Imagine having Arnie on your side in what could be the biggest fight of your life, well that would be something, wouldn’t it? For anyone who has experienced a death from cancer any news in advancements is fantastic that it could help someone recover in the future. Scientists have developed a new biodegradable liquid metal drug delivery method that can zoom in and target cancer cells.
Read the rest of the post to find out how this may benefit cancer sufferers in the future
“The advance here is that we have a drug-delivery technique that may enhance the effectiveness of the drugs being delivered, can help doctors locate tumours, can be produced in bulk, and appears to be wholly biodegradable with very low toxicity,” said Zhen Gu, a biomedical engineer in a joint program at North Carolina’s State University and University at Chapel Hill. “And one of the advantages of this technique is that these liquid metal drug carriers – or ‘nano-terminators’ – are very easy to make.”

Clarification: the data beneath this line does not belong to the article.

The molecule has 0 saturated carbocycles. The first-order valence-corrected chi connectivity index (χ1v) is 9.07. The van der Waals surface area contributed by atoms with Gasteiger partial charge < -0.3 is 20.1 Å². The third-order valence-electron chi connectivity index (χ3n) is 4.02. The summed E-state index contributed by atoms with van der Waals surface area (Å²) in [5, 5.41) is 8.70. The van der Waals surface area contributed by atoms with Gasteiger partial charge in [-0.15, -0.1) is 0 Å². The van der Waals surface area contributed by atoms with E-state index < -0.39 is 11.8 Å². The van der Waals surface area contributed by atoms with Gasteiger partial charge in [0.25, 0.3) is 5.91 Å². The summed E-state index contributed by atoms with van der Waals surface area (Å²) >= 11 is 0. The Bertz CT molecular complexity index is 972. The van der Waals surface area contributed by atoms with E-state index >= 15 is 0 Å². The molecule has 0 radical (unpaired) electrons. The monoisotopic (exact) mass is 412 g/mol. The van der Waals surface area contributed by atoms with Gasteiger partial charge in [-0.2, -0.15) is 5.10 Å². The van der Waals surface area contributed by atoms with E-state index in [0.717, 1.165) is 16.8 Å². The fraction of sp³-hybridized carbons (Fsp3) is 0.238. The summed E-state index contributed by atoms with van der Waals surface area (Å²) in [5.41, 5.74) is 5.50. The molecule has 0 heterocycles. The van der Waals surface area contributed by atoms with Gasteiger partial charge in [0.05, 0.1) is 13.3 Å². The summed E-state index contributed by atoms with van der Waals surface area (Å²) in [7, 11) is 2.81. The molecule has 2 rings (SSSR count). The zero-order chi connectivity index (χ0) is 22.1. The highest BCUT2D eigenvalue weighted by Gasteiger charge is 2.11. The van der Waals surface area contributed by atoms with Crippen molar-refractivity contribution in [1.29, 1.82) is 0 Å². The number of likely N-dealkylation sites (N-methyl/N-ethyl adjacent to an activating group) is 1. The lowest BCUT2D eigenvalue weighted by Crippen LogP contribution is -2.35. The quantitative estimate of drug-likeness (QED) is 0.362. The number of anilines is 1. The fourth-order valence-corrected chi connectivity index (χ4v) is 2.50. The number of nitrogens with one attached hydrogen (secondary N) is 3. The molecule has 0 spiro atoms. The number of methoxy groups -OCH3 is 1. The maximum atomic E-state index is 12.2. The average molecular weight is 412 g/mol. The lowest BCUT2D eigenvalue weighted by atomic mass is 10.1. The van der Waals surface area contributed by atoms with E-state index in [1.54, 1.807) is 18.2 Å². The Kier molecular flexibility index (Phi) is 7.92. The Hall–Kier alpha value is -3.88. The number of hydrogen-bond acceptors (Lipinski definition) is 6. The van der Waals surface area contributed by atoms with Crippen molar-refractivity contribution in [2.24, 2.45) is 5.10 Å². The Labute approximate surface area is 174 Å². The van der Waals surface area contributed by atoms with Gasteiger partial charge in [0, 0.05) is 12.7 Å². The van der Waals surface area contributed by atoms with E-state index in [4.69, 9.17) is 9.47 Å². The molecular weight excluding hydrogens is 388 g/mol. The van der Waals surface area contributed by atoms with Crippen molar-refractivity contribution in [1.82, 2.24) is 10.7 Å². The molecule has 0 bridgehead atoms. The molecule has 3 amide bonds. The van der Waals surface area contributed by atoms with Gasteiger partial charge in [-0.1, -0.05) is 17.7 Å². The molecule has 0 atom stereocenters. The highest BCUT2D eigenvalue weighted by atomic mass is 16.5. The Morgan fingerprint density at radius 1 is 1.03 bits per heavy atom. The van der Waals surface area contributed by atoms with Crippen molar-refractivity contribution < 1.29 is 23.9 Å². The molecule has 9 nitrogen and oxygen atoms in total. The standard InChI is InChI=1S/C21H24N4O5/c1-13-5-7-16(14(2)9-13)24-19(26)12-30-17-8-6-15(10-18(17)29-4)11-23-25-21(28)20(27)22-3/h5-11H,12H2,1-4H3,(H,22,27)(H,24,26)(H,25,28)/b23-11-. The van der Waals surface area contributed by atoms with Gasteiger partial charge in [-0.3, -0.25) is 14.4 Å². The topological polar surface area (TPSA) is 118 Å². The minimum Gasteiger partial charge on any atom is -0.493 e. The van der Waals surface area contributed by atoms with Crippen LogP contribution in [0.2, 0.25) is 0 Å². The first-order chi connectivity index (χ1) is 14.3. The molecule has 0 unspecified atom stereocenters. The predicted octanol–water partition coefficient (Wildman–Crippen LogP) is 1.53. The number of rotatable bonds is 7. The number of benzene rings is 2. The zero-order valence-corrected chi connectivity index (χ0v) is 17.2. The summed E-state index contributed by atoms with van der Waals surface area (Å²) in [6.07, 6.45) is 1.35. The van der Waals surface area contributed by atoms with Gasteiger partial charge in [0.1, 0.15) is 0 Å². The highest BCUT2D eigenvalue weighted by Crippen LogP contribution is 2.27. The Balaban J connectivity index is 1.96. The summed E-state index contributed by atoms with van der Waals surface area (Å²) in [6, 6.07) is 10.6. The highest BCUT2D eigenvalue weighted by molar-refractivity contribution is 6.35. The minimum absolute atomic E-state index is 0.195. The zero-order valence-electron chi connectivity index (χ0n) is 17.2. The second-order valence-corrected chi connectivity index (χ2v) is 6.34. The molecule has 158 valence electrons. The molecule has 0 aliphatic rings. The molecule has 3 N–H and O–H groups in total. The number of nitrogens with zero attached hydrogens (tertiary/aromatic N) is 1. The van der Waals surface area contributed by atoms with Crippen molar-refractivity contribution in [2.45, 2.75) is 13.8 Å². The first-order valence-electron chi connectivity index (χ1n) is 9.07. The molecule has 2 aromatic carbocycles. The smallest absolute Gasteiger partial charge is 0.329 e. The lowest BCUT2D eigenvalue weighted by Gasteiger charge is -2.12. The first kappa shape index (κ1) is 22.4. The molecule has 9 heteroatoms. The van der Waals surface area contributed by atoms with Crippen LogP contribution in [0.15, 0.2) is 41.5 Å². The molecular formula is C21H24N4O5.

To make the nano-terminators, the researchers deposit liquid metal (a gallium indium alloy) into a solution with molecules called polymeric ligands. Bombarding the solution with ultrasound waves causes the liquid metal to burst into nanoscale droplets measuring about 100 nanometres in diameter. The ligands attach to the surface of the droplets and form a skin that prevents the alloy from fusing back together T–1000-style.
When the anti-cancer drug doxorubicin is introduced to the solution, the ligands on the nanodroplet absorb it, creating drug-laden vessels that can be separated from the solution and introduced into the bloodstream.
But that’s not all. An additional type of ligand that attaches to the nanodroplets can effectively seek out and target cancer cells, by making receptors on the surface of the cells latch onto and ultimately absorb the nanodroplets – which ends up releasing the doxorubicin inside the cancer cell. Hasta la vista.